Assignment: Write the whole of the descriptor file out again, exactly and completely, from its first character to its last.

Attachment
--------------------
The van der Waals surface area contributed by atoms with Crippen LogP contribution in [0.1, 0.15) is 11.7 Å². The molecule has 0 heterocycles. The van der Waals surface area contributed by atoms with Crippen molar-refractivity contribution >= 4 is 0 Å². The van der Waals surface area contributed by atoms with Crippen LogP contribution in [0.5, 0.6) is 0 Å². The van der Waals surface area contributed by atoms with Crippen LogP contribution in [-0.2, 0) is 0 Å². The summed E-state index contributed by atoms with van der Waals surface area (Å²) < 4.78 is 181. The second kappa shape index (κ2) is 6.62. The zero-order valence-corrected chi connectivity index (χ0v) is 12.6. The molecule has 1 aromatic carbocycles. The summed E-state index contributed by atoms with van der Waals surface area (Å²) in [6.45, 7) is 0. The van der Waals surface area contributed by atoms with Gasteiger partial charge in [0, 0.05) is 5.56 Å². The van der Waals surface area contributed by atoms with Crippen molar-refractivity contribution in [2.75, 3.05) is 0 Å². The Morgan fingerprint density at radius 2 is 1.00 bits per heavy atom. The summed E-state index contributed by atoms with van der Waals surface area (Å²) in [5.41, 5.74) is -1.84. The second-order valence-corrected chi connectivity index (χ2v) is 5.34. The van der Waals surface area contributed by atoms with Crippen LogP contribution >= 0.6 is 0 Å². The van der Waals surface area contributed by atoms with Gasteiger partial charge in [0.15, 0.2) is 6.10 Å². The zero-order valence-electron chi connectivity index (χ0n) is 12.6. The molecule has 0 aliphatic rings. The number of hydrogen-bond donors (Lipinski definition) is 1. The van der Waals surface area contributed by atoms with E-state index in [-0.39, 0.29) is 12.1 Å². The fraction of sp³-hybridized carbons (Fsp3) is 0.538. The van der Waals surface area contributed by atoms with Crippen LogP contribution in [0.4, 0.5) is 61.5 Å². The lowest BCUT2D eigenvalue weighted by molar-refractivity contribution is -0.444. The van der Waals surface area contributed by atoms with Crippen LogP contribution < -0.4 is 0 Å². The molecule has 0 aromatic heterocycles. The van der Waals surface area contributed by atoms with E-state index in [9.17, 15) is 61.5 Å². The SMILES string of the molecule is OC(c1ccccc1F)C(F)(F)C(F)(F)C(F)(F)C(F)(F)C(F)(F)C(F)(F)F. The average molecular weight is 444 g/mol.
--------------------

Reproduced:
The van der Waals surface area contributed by atoms with Crippen LogP contribution in [0.1, 0.15) is 11.7 Å². The molecule has 0 heterocycles. The van der Waals surface area contributed by atoms with Crippen molar-refractivity contribution >= 4 is 0 Å². The van der Waals surface area contributed by atoms with Crippen LogP contribution in [0.5, 0.6) is 0 Å². The van der Waals surface area contributed by atoms with Crippen LogP contribution in [-0.2, 0) is 0 Å². The summed E-state index contributed by atoms with van der Waals surface area (Å²) < 4.78 is 181. The second kappa shape index (κ2) is 6.62. The zero-order valence-corrected chi connectivity index (χ0v) is 12.6. The molecule has 1 aromatic carbocycles. The summed E-state index contributed by atoms with van der Waals surface area (Å²) in [6.45, 7) is 0. The van der Waals surface area contributed by atoms with Gasteiger partial charge in [0, 0.05) is 5.56 Å². The van der Waals surface area contributed by atoms with Crippen molar-refractivity contribution in [2.75, 3.05) is 0 Å². The Morgan fingerprint density at radius 2 is 1.00 bits per heavy atom. The summed E-state index contributed by atoms with van der Waals surface area (Å²) in [5.41, 5.74) is -1.84. The second-order valence-corrected chi connectivity index (χ2v) is 5.34. The van der Waals surface area contributed by atoms with Crippen LogP contribution >= 0.6 is 0 Å². The van der Waals surface area contributed by atoms with Gasteiger partial charge in [0.15, 0.2) is 6.10 Å². The zero-order valence-electron chi connectivity index (χ0n) is 12.6. The molecule has 0 aliphatic rings. The number of hydrogen-bond donors (Lipinski definition) is 1. The van der Waals surface area contributed by atoms with E-state index in [-0.39, 0.29) is 12.1 Å². The fraction of sp³-hybridized carbons (Fsp3) is 0.538. The van der Waals surface area contributed by atoms with Crippen LogP contribution in [0.4, 0.5) is 61.5 Å². The lowest BCUT2D eigenvalue weighted by molar-refractivity contribution is -0.444. The van der Waals surface area contributed by atoms with Crippen LogP contribution < -0.4 is 0 Å². The molecule has 0 aromatic heterocycles. The van der Waals surface area contributed by atoms with E-state index in [9.17, 15) is 61.5 Å². The SMILES string of the molecule is OC(c1ccccc1F)C(F)(F)C(F)(F)C(F)(F)C(F)(F)C(F)(F)C(F)(F)F. The average molecular weight is 444 g/mol.